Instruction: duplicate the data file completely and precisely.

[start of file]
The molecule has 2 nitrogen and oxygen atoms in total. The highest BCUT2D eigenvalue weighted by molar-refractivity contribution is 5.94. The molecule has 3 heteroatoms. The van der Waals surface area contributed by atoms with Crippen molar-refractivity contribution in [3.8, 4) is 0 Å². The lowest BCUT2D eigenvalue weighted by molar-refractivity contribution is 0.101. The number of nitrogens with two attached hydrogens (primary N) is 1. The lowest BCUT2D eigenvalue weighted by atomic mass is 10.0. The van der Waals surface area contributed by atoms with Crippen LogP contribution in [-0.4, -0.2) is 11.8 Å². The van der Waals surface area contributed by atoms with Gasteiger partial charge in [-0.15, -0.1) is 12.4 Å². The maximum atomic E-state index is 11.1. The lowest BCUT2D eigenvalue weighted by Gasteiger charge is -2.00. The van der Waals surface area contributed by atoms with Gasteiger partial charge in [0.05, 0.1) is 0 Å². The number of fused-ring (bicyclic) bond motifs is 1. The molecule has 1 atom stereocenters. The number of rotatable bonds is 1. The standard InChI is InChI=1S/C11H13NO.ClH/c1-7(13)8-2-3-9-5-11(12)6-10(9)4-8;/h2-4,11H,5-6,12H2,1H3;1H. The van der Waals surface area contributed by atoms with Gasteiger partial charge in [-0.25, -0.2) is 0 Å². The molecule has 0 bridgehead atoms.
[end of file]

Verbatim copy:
The molecule has 2 nitrogen and oxygen atoms in total. The highest BCUT2D eigenvalue weighted by molar-refractivity contribution is 5.94. The molecule has 3 heteroatoms. The van der Waals surface area contributed by atoms with Crippen molar-refractivity contribution in [3.8, 4) is 0 Å². The lowest BCUT2D eigenvalue weighted by molar-refractivity contribution is 0.101. The number of nitrogens with two attached hydrogens (primary N) is 1. The lowest BCUT2D eigenvalue weighted by atomic mass is 10.0. The van der Waals surface area contributed by atoms with Crippen LogP contribution in [-0.4, -0.2) is 11.8 Å². The van der Waals surface area contributed by atoms with Gasteiger partial charge in [-0.15, -0.1) is 12.4 Å². The maximum atomic E-state index is 11.1. The lowest BCUT2D eigenvalue weighted by Gasteiger charge is -2.00. The van der Waals surface area contributed by atoms with Gasteiger partial charge in [0.05, 0.1) is 0 Å². The number of fused-ring (bicyclic) bond motifs is 1. The molecule has 1 atom stereocenters. The number of rotatable bonds is 1. The standard InChI is InChI=1S/C11H13NO.ClH/c1-7(13)8-2-3-9-5-11(12)6-10(9)4-8;/h2-4,11H,5-6,12H2,1H3;1H. The van der Waals surface area contributed by atoms with Gasteiger partial charge in [-0.25, -0.2) is 0 Å². The molecule has 0 bridgehead atoms.